Too High and Too Steep explores the unprecedented engineering projects that shaped Seattle, including filling in the Duwamish tideflats, replumbing Lake Washington, and regrading Denny Hill.
2016 WINNER – VIRGINIA MARIE FOLKINS AWARD – ASSOCIATION OF KING COUNTY HISTORY ORGANIZATIONS – Outstanding Historical Publication
MAPS/IMAGES – Here’s additional information and links for the maps and images in the book.
BOOK EVENTS – I try to keep an updated page on upcoming walks and talks.
REVIEWS – Seattle Times - “Williams does a marvelous job of evoking the cityscape that used to be.”
Crosscut – “Williams is a brilliant writer who combines an intense and scholarly curiosity with in-the-field research, and has a gift for explaining…Imagine if Murray Morgan’s Skid Road had been written by a geologist. Williams offers a detailed yet sweeping overview of the way Seattle’s landscape has literally been reshaped.”
Island Books’ blog – “Too High & Too Steep is authoritative and comprehensive enough for any academic, but it’s an engaging and entertaining read for lay audiences…Reading it is practically a civic duty.”
Yakima Herald – “As boring as a book about topography sounded, I must admit I completely missed the mark on this one. David B. Williams’ “Too High and Too Steep” has been a dark-horse favorite among Pacific Northwest readers. So, hipster cred to you Dad; you liked it before it was cool.”
Within months of establishing their settlement in November 1851, Seattle’s founding families realized they had made a mistake. Their present location on a forested shore of Elliott Bay could not support a good harbor. Trade vessels from the Pacific Ocean could travel down Puget Sound to its toe at Elliott Bay but without a deep water dock the journey was a waste. So in the middle of winter, three men got in a canoe with a heavy line and horseshoes in order to sound the depths of the rest of the bay. They soon found a location with deep water and decided to move.
Yet, the new site was far from ideal. Steep hills and bluffs surrounded it, high tides periodically made an island out of part of it, and to the south lay a vast tide flat, half the day a barren expanse of mud and half the day covered by the waters of Elliott Bay. But the deep harbor was fixed in place and the settlers would have to adapt. With a former surveyor, Arthur Denny, as their leader, they knew the land around their chosen spot could be changed.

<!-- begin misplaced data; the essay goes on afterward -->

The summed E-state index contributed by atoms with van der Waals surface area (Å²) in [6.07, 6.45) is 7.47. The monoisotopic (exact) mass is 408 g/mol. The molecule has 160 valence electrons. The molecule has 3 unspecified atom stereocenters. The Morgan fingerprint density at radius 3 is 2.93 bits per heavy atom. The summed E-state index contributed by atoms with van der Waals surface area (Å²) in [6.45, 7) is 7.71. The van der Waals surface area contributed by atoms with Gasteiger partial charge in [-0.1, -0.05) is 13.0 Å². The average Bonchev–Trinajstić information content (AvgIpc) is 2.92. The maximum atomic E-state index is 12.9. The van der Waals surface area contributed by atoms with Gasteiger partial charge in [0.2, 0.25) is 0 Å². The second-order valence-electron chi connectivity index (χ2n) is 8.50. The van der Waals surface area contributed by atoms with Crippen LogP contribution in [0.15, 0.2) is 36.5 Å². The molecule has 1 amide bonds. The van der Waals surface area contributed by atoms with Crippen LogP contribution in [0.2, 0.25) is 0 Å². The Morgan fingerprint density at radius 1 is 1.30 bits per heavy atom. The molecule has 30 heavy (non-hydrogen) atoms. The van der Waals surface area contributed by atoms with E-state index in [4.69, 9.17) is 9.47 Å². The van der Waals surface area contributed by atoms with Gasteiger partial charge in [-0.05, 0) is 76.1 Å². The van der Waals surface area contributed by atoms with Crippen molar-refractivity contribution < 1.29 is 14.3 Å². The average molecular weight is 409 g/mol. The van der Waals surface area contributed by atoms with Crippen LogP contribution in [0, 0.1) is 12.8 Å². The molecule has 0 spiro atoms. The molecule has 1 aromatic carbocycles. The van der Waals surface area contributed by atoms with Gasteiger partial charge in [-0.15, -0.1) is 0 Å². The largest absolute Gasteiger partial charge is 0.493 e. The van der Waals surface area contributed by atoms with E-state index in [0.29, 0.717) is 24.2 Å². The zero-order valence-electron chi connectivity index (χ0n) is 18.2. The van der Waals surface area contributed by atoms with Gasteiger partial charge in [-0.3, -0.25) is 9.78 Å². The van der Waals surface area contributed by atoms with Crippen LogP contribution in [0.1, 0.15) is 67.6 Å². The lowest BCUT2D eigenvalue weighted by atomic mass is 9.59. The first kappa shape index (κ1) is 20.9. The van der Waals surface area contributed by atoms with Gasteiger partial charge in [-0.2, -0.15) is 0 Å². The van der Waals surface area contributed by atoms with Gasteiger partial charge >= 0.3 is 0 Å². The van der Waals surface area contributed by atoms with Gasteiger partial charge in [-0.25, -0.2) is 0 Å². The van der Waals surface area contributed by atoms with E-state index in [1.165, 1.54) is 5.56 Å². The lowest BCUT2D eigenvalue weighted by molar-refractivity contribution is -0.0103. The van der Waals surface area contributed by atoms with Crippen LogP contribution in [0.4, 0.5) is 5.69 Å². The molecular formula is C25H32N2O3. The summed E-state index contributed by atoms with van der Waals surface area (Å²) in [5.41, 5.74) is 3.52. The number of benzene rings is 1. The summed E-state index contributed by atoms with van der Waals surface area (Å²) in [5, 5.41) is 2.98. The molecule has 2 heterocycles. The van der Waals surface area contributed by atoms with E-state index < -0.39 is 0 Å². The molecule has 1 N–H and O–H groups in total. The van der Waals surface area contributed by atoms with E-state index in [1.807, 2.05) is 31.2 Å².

More so than most cities, Seattle has shaped itself to suit its needs. The citizens of Seattle have dug up, dug into, dumped upon, and carted away its original topography as few other cities have. They have completely removed a 245-foot-high hill that covered 60 blocks of the downtown; built in the harbor what was for many decades the largest artificial island in the world; rejiggered the drainage of the second largest lake in the state so that it flowed out of its north end instead of its south end; and dumped millions of tons of dirt and rock to fill in the area’s only tide flats, which created almost 3,000 acres of new land. And they did most of this within 75 years of the settlers’ landing.
In Too High and Too Steep: Reshaping Seattle’s Topography, I tell the story of how and why Seattle looks like it does. Each chapter weaves personal observations, discussions with experts, and examination of both historical and more recent documents to give the reader a close-up view of the landscape, why it was altered, how politics and money led to those changes, and how reshaping of the land still influences decision making.
Chapter one covers the recent Ice Age in order to lay the groundwork for Seattle’s original topography. Chapter two traces the historic downtown shoreline. Chapter three weaves in the history from tideland to train tracks to terra firma at the mouth of the Duwamish River. Next, I consider the effects of building the Lake Washington Ship Canal and the lowering of the lake. In chapter five, I detail the three decades of social, economic, and topographic change during the razing of Denny Hill. And, my final chapter looks brings the story to the present by considering the past changes, how they still influence our thinking, and what Seattle can expect with climate change and perhaps with a major earthquake.
If you are interested, here are a few articles that I have written that relate to the book and my research for it.
Why Chris Hansen and Henry Yesler Would Have Been Pioneer Homies: Chris Hansen is just the latest in a long string of fellows who have worked themselves into a capitalistic frenzy over the Duwamish tide flats – Crosscut
Still interested, here are three articles that mention me and my research for the book.
Under Seattle, A Big Object Blocks Bertha. What Is It? – New York Times
The downtown library at age 10, a haven for researchers. – Seattle Times